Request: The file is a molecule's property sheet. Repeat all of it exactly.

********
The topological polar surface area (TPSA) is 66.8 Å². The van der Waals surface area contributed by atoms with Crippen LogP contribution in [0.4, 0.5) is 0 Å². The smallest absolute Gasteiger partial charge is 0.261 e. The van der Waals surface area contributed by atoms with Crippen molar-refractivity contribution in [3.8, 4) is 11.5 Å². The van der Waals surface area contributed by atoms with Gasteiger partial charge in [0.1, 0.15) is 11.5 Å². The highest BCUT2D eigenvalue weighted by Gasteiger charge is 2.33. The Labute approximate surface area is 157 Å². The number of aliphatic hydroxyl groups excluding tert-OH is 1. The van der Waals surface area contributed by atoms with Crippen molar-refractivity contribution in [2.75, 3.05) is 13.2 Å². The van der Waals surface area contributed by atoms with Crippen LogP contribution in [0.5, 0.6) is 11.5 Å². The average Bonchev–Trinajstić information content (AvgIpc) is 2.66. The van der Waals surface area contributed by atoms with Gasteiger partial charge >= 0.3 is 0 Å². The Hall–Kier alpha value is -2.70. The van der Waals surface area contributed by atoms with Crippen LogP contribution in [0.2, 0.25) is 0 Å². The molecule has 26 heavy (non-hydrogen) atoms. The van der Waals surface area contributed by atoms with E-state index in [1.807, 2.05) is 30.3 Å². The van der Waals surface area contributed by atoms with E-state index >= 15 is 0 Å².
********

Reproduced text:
The topological polar surface area (TPSA) is 66.8 Å². The van der Waals surface area contributed by atoms with Crippen LogP contribution in [0.4, 0.5) is 0 Å². The smallest absolute Gasteiger partial charge is 0.261 e. The van der Waals surface area contributed by atoms with Crippen molar-refractivity contribution in [3.8, 4) is 11.5 Å². The van der Waals surface area contributed by atoms with Gasteiger partial charge in [0.1, 0.15) is 11.5 Å². The highest BCUT2D eigenvalue weighted by Gasteiger charge is 2.33. The Labute approximate surface area is 157 Å². The number of aliphatic hydroxyl groups excluding tert-OH is 1. The van der Waals surface area contributed by atoms with Crippen molar-refractivity contribution in [2.75, 3.05) is 13.2 Å². The van der Waals surface area contributed by atoms with Crippen LogP contribution in [0.5, 0.6) is 11.5 Å². The average Bonchev–Trinajstić information content (AvgIpc) is 2.66. The van der Waals surface area contributed by atoms with Gasteiger partial charge >= 0.3 is 0 Å². The Hall–Kier alpha value is -2.70. The van der Waals surface area contributed by atoms with Crippen LogP contribution in [0.2, 0.25) is 0 Å². The molecule has 26 heavy (non-hydrogen) atoms. The van der Waals surface area contributed by atoms with E-state index in [1.807, 2.05) is 30.3 Å². The van der Waals surface area contributed by atoms with E-state index >= 15 is 0 Å².